Molokai is one of the most remote of the inhabited Hawaiian Islands. And the village of Kalaupapa is one of the most inaccessible places on that island. Yet a few pilgrims manage to find it each year.
You see, in that tiny village in the late 1980s, a little church was turned from a crumbling, termite-riddled wood structure into a bright and tidy sanctuary – not because of its architectural appeal, but because of the person who had built it and served there. He was Father Damien, a Catholic missionary born Joseph De Veuster in 1840 in a little Flemish village in Belgium.
Damien's flock in Hawaii would turn out to be 700 lepers condemned to exile by the royal monarchy. The painful and disfiguring disease of leprosy had devastated the Hawaiian population. Damien's duty among the pariahs was supposed to last three months. But he stayed on, bathing ulcerated bodies, comforting orphaned children, burying the dead, and building Saint Philomena Church.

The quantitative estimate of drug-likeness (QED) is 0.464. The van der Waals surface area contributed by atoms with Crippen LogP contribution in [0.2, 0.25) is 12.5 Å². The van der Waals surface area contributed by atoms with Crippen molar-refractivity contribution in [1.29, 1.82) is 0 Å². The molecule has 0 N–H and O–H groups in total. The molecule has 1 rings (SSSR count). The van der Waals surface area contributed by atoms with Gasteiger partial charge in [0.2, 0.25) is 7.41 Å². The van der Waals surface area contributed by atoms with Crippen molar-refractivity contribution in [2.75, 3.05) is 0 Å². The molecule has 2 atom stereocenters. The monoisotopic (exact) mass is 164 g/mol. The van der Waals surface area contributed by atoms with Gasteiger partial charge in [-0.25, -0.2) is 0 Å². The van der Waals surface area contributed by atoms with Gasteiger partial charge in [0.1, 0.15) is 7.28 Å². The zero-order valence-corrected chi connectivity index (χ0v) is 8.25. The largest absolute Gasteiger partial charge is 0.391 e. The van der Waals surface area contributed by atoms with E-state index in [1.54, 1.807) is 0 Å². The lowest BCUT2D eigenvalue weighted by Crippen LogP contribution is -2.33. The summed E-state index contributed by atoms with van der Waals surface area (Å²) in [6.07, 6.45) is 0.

He could not know that the very year he left Europe, a Norwegian scientist had discovered the leprosy bacterium. It would be more than 50 years after Damien himself died of the disease whose effects he helped to soothe before a sulfone-drug cure would be found.
Beginning in the 1980s, a nonprofit group raised money – including $25,000 sent by an Aloha Airlines passenger who had found an appeal in his seat pocket – to fix up Damien's church. Now Saint Philomena and a statue in the United States Capitol building in Washington – one of two honoring Hawaiians – bear witness to the man who, while praising God, gave his life to the lowly and reviled half a world away.